The people of Hawaii have a special relationship with the sea. Hawaiians:
- Eat more than twice as much seafood, per capita, as the average U.S. citizen;
- Depend upon ocean-reliant businesses for billions of dollars in income each year;
- And count on fishing, surfing, swimming and kayaking as a way of life.
Yet marine resources in the main Hawaiian islands are being stretched thin. The islands have lost 75 percent of their fish population in recent years. Much of this decline can be attributed to unsustainable coastal development and pollution. In addition, there’s a lot of ocean around Hawaii, and it’s not always easy to monitor illegal activity and enforce existing laws.
It would be a real shame if a continued lack of enforcement took away part of what makes Hawaii so special. So Conservation International (CI) has stepped in to help.
Along with partners that include the state of Hawaii and the Harold K.L. Castle Foundation, CI will help fund “Fisheries Enforcement Units” to monitor illegal activity in the waters of Hawaii. We’re helping to put enforcement officers on the water — officers charged with stopping the bad actors taking advantage of Hawaii’s natural resources.
“Our goal is to ensure that local communities have access to sustainable and locally caught seafood for generations to come,” says Melissa Bos. Melissa is director of CI’s Hawaii Fish Trust Program — and a major reason why Hawaii has taken this historic step forward.
A First for CI
This effort also marks something of a first for CI, as Dr. Greg Stone, our chief scientist for oceans, pointed out at a press conference last week with Hawaii Gov. Neil Abercrombie. CI has offices in nearly 30 countries, and we do work in about twice that number. Yet — though we have offices in the D.C. area, Seattle, and Hawaii — this program is CI’s first conservation project in the U.S.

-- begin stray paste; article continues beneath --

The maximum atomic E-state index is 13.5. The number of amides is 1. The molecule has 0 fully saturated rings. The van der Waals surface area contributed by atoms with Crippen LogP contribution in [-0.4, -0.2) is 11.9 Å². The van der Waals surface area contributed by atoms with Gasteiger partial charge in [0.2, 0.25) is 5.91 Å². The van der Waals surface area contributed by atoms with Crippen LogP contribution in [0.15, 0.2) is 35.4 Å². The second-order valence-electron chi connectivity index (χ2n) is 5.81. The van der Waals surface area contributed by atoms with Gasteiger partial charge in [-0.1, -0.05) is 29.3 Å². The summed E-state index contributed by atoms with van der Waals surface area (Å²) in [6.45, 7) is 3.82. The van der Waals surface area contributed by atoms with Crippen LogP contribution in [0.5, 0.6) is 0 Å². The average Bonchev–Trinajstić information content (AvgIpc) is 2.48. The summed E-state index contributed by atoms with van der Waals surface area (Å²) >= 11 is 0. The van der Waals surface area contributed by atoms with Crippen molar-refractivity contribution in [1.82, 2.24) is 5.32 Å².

“I think it’s very fitting that Hawaii is the first time that we work in the United States,” Dr. Stone said.
After all, Hawaii might be a U.S. state, but geographically, it’s a Pacific Island. And CI has long been active in the Pacific:
- We’re working with Samoa to identify and safeguard critical ecosystems.
- We’re helping to protect sharks and other species in Indonesia.
In fact, given the vast array of life in the Pacific, and the huge benefits it brings to humanity, it would almost be crazy to not work to turn the tide in Hawaii.
Dr. Stone also pointed out that King David Kalakaua of Hawaii, the islands’ last monarch, was one of the first heads of state to travel all the way around the world — way back in the 19th century. Hawaii is “an international state,” Dr. Stone said, so it makes sense for Conservation International to work there.
“We’re committing our intellectual capital, our friendship, our passion, our hearts, and whatever else you need … to take care of the great ocean,” Dr. Stone told those present at last week’s press conference.
Better Enforcement, Improved Lives
What will Fisheries Enforcement Units do in Hawaii? Simple. Each unit will have one supervisory captain, two field officers, one educational specialist and one administrative support position. Each unit will also have a boat, boat storage facilities close to ocean entry points, and necessary maintenance and fuel budgets to ensure adequate surveillance time on the water.
In short, Hawaii is getting more resources to enforce the laws already on its books.
For the Hawaiian people, this improved marine enforcement means more food security. It means more job stability. And it means that the one-quarter of Hawaiian households that regularly fish will be able to enjoy their time on the water — and catch fish for generations to come.
Thanks are in order to Hawaii Gov. Neil Abercrombie, the Castle Foundation, our local NGO partners, and everyone else who has helped put this initiative together. It’s an exciting endeavor, one that we hope will provide a model for others looking to protect fisheries for everyone, everywhere.